“I Think, Therefore I Yam…”

“…what I yam.” (A.k.a. “The Descartes-Fleischer Hypothesis of Reflexive Consciousness”)

Let’s start this post with a Brighter Naming PSA: give blood! Both Athol and I are blood donors, and occasionally run into each other when the bloodmobile shows up.

In addition to just doing a good deed, there are other benefits to donating blood. Depending on time and location, you may get various discount coupons, or T-shirts…but one benefit you always get is a “mini-physical”. To determine whether or not you’re in good enough health to donate, the medical staff runs a quick check on four vital signs. If you’re OK on all four, then you donate. If not…depending on what test you failed, and how badly, you can take appropriate action, ranging from “going home and getting some rest” to “sitting quietly until the ambulance arrives”.

The one time I was prevented from giving blood was because I was just barely below (12.9 where the cutoff was 13) on the test for iron in my blood. Now, a slight iron deficiency is easily correctable by a few tweaks in diet, so I made sure I passed on my next visit…by the simple expedient of heating up a can of spinach for my side dish for dinner on the evening prior.

Eventually, this gets around to naming. As I was enjoying my can of Popeye brand spinach I got to wondering: how many products are there named after cartoon characters?

As I reflected, this question became more complicated. There are (as far as I can tell) not a lot of such products. However, there is a strong flow in the other direction: products that come first, and then become strongly associated with the cartoon character created specifically for promotional purposes.

The ones that first spring to mind are associated with breakfast cereals, because the cartoons in the ads so often appear on Saturday morning cartoon (what else?) shows. In the following, I will refer to a cartoon character created for a product and appearing in some form of (usually animated) advertisement as a “cartoon mascot”.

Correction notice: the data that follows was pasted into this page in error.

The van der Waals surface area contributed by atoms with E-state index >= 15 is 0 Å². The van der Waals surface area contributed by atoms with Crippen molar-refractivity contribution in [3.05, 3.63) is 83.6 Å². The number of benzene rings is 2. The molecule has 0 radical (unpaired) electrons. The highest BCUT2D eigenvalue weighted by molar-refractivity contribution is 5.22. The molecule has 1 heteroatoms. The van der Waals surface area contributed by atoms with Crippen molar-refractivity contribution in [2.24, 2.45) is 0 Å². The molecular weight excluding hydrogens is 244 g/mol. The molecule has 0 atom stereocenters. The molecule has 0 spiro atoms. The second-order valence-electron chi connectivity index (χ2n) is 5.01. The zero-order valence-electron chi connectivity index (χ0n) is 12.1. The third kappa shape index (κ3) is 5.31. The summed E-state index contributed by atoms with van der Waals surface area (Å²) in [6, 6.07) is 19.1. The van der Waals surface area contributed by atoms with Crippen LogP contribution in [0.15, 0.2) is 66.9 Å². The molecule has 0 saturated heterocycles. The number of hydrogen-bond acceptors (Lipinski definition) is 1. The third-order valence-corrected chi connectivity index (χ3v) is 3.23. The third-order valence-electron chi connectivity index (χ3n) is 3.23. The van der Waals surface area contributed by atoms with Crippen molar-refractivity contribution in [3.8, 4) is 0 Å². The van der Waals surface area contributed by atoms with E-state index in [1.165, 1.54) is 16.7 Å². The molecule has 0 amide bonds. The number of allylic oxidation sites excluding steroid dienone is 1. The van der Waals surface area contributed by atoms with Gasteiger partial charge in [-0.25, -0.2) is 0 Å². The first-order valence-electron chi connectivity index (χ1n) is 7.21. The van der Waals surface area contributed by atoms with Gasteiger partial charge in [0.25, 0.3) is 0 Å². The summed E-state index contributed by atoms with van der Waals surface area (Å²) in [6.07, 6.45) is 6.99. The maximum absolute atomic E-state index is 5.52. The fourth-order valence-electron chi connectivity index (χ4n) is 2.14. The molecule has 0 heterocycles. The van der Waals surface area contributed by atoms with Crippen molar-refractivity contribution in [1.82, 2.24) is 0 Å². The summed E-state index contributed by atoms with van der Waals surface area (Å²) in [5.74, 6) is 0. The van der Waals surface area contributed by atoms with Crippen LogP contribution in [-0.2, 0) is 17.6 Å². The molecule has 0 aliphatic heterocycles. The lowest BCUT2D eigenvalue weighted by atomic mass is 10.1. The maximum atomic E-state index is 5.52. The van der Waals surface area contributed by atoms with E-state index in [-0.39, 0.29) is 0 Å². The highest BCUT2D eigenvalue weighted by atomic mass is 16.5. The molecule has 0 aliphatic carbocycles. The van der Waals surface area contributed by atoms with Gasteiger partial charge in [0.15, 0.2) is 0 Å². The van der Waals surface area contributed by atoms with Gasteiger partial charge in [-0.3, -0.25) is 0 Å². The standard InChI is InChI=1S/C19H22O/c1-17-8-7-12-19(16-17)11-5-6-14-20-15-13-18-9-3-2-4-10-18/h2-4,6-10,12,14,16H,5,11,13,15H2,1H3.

A further breakdown of this genre can be done along the lines of the spectrum of eponymy. Cap’n Crunch () and Count Chocula are the names of both the cereals and the characters created to promote them. At the other end of the spectrum, we have Kellogg’s Sugar Frosted Flakes, and what may well be the best-known cartoon mascot, Tony the Tiger …whose name is altogether different from the product.

Interestingly, there are intermediate cases. In one example (familiar to all our older readers, but likely unknown to younger ones), the product name serves as a family name, while the character also has a given name: Speedy Alka-Seltzer. Other cases aren’t quite like this, with the product name serving as an identifier, but not exactly as a family last name. Examples here are the Michelin Man and the Keebler Elves. And, for those whose appetite for annoying stage Irishmen is insufficiently sated by the Irish Spring soap commercials…we present the Lucky Charms Leprechaun.Of course, those with a classical education will have identified the Trix Rabbit as a modern-day Tantalus.

But back to the original question: what are the other products named after cartoon characters (rather than the other way around)? We invite readers to add to our list, which is very short. The only two I can come up with are Flintstones Vitamins  and Donald Duck orange juice.